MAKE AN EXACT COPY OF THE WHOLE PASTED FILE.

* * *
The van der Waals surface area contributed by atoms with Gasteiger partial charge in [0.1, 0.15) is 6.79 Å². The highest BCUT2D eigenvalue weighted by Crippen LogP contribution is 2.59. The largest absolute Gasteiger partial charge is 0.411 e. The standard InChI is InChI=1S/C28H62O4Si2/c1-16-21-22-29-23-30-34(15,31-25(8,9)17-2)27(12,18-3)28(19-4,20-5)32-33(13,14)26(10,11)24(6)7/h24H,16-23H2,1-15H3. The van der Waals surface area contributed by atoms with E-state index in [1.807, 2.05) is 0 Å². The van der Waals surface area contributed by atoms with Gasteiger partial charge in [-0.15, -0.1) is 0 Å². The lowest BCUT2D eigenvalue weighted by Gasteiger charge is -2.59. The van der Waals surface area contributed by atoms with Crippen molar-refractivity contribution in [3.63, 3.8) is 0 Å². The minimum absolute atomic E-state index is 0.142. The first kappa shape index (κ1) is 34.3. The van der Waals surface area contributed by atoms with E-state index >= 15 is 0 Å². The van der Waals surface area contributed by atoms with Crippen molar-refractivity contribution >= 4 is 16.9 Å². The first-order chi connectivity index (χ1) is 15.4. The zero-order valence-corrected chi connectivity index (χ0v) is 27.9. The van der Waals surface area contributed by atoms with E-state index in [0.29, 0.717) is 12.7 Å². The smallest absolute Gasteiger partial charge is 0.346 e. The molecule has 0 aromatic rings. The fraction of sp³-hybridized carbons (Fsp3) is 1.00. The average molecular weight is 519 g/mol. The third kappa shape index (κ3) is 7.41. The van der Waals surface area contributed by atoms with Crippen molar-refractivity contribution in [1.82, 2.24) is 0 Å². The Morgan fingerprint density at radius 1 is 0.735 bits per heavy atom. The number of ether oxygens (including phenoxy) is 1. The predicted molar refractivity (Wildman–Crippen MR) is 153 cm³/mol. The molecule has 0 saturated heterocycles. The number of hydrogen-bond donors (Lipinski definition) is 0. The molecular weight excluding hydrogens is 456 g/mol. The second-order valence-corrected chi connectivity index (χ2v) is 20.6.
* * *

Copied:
The van der Waals surface area contributed by atoms with Gasteiger partial charge in [0.1, 0.15) is 6.79 Å². The highest BCUT2D eigenvalue weighted by Crippen LogP contribution is 2.59. The largest absolute Gasteiger partial charge is 0.411 e. The standard InChI is InChI=1S/C28H62O4Si2/c1-16-21-22-29-23-30-34(15,31-25(8,9)17-2)27(12,18-3)28(19-4,20-5)32-33(13,14)26(10,11)24(6)7/h24H,16-23H2,1-15H3. The van der Waals surface area contributed by atoms with E-state index in [1.807, 2.05) is 0 Å². The van der Waals surface area contributed by atoms with Gasteiger partial charge in [-0.15, -0.1) is 0 Å². The lowest BCUT2D eigenvalue weighted by Gasteiger charge is -2.59. The van der Waals surface area contributed by atoms with Crippen molar-refractivity contribution in [3.63, 3.8) is 0 Å². The minimum absolute atomic E-state index is 0.142. The first kappa shape index (κ1) is 34.3. The van der Waals surface area contributed by atoms with E-state index >= 15 is 0 Å². The van der Waals surface area contributed by atoms with Crippen molar-refractivity contribution >= 4 is 16.9 Å². The first-order chi connectivity index (χ1) is 15.4. The zero-order valence-corrected chi connectivity index (χ0v) is 27.9. The van der Waals surface area contributed by atoms with E-state index in [0.29, 0.717) is 12.7 Å². The smallest absolute Gasteiger partial charge is 0.346 e. The molecule has 0 aromatic rings. The fraction of sp³-hybridized carbons (Fsp3) is 1.00. The average molecular weight is 519 g/mol. The third kappa shape index (κ3) is 7.41. The van der Waals surface area contributed by atoms with Crippen molar-refractivity contribution in [1.82, 2.24) is 0 Å². The Morgan fingerprint density at radius 1 is 0.735 bits per heavy atom. The number of ether oxygens (including phenoxy) is 1. The predicted molar refractivity (Wildman–Crippen MR) is 153 cm³/mol. The molecule has 0 saturated heterocycles. The number of hydrogen-bond donors (Lipinski definition) is 0. The molecular weight excluding hydrogens is 456 g/mol. The second-order valence-corrected chi connectivity index (χ2v) is 20.6.